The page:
Camille Pissarro 'A Corner of the Meadow at Eragny' 1902
Fig.1
Camille Pissarro
A Corner of the Meadow at Eragny 1902
Tate N06003
He had anticipated painting the fruit trees, and had written to his daughter Orovida on 29 December 1922: ‘I have several things in hand and love this place, full of variety – presently it will be gorgious [sic] with orchard of peach and almond trees in blossom’.4 It was the first time he had painted in the south of France, but he returned there for several years, and bought a house near Toulon in 1929 which he called Campagne Orovida, after his daughter. In Anne Thorold’s catalogue of Pissarro’s oil paintings there are seventeen landscapes of Le Lavandou listed for 1922–3.5 Most are of cultivated fields, a farmhouse and mountains, and give overall an impression of historic farm life, comparable to Camille Pissarro’s views of Pontoise and Eragny (Tate N06003, fig.1).
The curator and conservative critic James Laver wrote at the time that the Provençal paintings were Pissarro’s best:
England has not always been able to give him the sunlight which his method expresses best ... although Pissarro has painted many English subjects ... he returns with evident pleasure ... particularly to Le Lavandou, the little town in Var, on that delightful part of the Mediterranean coast with lies opposite the Iles d’Hyères. Here he has painted the hills in sunshine, the purple shadows of tall trees, the sea dancing with light, the delicacy of Mimosas, the subtle contrasts of Reeds and Peaches. The wheel has come full circle, the young Impressionist, and the cultured decorator of books ... have met in a single individual ... working at an art which is the full expression of a serene and harmonious personality.6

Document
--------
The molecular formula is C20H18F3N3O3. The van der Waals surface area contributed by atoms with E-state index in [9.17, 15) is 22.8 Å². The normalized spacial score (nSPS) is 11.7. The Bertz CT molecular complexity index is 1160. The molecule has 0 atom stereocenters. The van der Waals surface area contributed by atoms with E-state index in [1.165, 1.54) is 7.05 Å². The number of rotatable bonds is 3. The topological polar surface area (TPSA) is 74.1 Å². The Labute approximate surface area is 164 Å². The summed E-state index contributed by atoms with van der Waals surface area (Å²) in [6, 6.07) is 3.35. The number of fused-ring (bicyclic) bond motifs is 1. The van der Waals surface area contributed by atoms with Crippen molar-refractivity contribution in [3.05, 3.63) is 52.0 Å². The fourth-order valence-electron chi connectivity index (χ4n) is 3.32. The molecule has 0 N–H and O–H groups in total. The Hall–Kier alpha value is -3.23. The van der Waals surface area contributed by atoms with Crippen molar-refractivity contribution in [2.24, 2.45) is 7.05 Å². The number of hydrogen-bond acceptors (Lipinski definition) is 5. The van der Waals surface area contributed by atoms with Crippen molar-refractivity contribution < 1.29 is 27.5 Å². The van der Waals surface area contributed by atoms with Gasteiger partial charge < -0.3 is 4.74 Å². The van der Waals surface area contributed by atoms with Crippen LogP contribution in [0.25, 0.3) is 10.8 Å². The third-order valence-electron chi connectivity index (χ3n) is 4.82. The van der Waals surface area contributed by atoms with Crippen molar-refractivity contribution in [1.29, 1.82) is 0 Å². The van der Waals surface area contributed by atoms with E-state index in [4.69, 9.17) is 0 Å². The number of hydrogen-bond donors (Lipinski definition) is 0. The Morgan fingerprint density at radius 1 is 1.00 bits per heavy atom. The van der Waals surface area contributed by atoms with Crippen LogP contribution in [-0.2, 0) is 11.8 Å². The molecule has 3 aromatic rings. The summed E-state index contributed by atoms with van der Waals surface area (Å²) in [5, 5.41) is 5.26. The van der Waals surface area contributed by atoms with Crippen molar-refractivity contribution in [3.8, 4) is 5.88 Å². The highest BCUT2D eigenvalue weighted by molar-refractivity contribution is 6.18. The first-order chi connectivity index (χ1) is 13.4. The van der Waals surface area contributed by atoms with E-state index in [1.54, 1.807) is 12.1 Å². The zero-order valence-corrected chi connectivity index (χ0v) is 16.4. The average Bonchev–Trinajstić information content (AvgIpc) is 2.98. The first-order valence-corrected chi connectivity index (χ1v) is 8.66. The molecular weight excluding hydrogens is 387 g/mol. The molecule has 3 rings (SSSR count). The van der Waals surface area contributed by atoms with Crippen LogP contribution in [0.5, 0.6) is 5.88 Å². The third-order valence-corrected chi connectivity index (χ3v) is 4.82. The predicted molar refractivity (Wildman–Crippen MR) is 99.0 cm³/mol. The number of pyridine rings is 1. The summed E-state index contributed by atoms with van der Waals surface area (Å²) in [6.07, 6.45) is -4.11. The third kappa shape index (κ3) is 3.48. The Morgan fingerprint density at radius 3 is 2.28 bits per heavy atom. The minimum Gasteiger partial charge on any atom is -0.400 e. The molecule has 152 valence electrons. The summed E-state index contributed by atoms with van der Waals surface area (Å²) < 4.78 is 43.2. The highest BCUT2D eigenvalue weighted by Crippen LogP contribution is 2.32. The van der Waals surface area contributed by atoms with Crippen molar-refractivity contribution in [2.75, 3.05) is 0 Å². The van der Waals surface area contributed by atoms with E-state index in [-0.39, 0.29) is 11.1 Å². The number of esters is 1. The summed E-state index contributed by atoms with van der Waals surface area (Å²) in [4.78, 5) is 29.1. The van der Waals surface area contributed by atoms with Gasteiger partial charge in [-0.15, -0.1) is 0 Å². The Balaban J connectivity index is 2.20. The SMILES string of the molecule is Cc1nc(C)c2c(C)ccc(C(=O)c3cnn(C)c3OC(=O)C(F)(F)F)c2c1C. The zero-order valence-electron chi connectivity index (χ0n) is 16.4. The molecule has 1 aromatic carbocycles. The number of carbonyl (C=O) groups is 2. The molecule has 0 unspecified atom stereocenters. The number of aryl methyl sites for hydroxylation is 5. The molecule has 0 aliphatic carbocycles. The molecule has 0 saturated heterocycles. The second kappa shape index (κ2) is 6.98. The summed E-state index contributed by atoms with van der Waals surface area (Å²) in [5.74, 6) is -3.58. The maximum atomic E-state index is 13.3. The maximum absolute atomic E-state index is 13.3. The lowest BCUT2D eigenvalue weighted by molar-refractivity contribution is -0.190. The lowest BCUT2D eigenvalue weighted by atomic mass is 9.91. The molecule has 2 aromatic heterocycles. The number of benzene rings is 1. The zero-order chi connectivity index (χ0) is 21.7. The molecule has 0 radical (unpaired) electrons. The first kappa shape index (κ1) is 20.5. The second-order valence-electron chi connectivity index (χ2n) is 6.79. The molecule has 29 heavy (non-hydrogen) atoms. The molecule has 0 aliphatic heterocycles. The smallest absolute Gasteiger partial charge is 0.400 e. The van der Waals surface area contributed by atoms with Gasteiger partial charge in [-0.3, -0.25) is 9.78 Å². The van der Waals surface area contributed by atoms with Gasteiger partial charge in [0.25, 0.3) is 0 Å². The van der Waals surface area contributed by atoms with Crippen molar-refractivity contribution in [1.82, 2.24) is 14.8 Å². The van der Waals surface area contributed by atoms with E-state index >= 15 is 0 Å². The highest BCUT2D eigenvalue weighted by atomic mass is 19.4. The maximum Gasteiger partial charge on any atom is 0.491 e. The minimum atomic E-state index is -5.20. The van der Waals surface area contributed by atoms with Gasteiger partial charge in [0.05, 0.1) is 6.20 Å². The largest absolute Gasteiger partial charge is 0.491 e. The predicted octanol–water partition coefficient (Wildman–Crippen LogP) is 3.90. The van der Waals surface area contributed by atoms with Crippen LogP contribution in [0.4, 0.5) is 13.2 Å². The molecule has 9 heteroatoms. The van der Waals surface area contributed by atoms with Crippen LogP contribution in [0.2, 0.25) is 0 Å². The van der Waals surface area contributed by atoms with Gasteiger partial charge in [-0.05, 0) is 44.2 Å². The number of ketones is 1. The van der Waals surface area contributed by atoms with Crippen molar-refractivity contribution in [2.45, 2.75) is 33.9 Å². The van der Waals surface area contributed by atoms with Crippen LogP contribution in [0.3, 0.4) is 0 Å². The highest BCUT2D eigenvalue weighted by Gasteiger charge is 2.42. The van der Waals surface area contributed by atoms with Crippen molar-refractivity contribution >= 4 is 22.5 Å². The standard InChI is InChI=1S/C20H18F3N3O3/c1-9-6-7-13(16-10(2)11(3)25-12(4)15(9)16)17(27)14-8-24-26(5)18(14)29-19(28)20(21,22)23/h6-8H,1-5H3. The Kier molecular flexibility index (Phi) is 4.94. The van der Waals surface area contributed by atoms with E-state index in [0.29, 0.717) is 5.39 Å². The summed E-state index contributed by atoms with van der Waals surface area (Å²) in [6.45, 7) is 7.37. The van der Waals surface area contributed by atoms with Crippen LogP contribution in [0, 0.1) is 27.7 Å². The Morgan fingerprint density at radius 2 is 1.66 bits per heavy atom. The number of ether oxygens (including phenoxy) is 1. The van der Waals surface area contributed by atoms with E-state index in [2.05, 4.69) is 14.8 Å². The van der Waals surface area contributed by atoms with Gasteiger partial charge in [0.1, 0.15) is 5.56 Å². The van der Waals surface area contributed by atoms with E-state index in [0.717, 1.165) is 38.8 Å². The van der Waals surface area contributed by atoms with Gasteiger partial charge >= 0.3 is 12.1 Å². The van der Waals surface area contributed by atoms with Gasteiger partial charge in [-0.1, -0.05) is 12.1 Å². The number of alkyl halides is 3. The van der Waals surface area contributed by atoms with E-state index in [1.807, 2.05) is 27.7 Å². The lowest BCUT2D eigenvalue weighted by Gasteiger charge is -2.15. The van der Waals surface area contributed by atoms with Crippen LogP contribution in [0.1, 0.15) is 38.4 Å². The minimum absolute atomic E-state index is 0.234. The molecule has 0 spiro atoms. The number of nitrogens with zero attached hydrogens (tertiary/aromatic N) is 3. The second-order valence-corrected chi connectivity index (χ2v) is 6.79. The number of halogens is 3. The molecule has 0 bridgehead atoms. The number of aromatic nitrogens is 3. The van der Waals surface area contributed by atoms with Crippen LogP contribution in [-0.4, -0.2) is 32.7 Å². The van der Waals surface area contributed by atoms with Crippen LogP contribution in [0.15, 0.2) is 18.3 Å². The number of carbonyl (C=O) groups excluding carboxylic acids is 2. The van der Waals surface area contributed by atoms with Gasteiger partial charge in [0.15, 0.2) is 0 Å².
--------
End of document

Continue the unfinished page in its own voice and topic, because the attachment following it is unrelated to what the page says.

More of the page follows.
Pissarro’s paintings of Provence sold well in an exhibition at the Leicester Galleries, London, in October 1924. The row with his mother on 18 February the year before may have been because Lucien felt defensive about painting subjects as popular as the south of France. Pissarro’s friend J.B. Manson reproduced the painting in both his books on the Tate Gallery, in 1926 and 1929, praising it for its accuracy of colours, the ‘extraordinary effect of recession with pure colour’.7
Anne Thorold mentions that a drawing of this composition belonged in 1958 to Raymond Mortimer (1895–1980).8 Mortimer, a literary critic and one of the Bloomsbury circle, wrote the ‘Appreciation’ in the catalogue of Pissarro’s memorial exhibition at the Leicester Galleries in January 1946.9 He praised Pissarro for his professionalism and seriousness, describing him as a nineteenth-century French artist, in a separate category from a slightly younger but more modern artist like Henri Matisse.

David Fraser Jenkins
October 2002

Notes

1
The diary is in the Ashmolean Museum, Oxford.
2
W.S. Meadmore, Lucien Pissarro: Un Coeur simple, London 1962, p.182.
3
Private collection, on loan to Birmingham Museum and Art Gallery. Anne Thorold, A Catalogue of the Oil Paintings of Lucien Pissarro, London 1983, no.359.
4
Quoted ibid., p.22.
5
Ibid., nos.353–62, 364–70.
6
James Laver, Portraits in Oil and Vinegar, London 1925, pp.31–2.
7
J.B. Manson, Hours in the Tate Gallery, London 1926, p.128.
8
Thorold 1983, no.360.
9
Memorial Exhibition of Paintings and Water-colours by Lucien Pissarro, 1863–1944, Leicester Galleries, London, January 1946.

How to cite

David Fraser Jenkins, ‘Almond Trees, Le Lavandou 1923 by Lucien Pissarro’, catalogue entry, October 2002, in Helena Bonett, Ysanne Holt, Jennifer Mundy (eds.), The Camden Town Group in Context, Tate Research Publication, May 2012, https://www.tate.org.uk/art/research-publications/camden-town-group/lucien-pissarro-almond-trees-le-lavandou-r1139234, accessed 23 July 2019.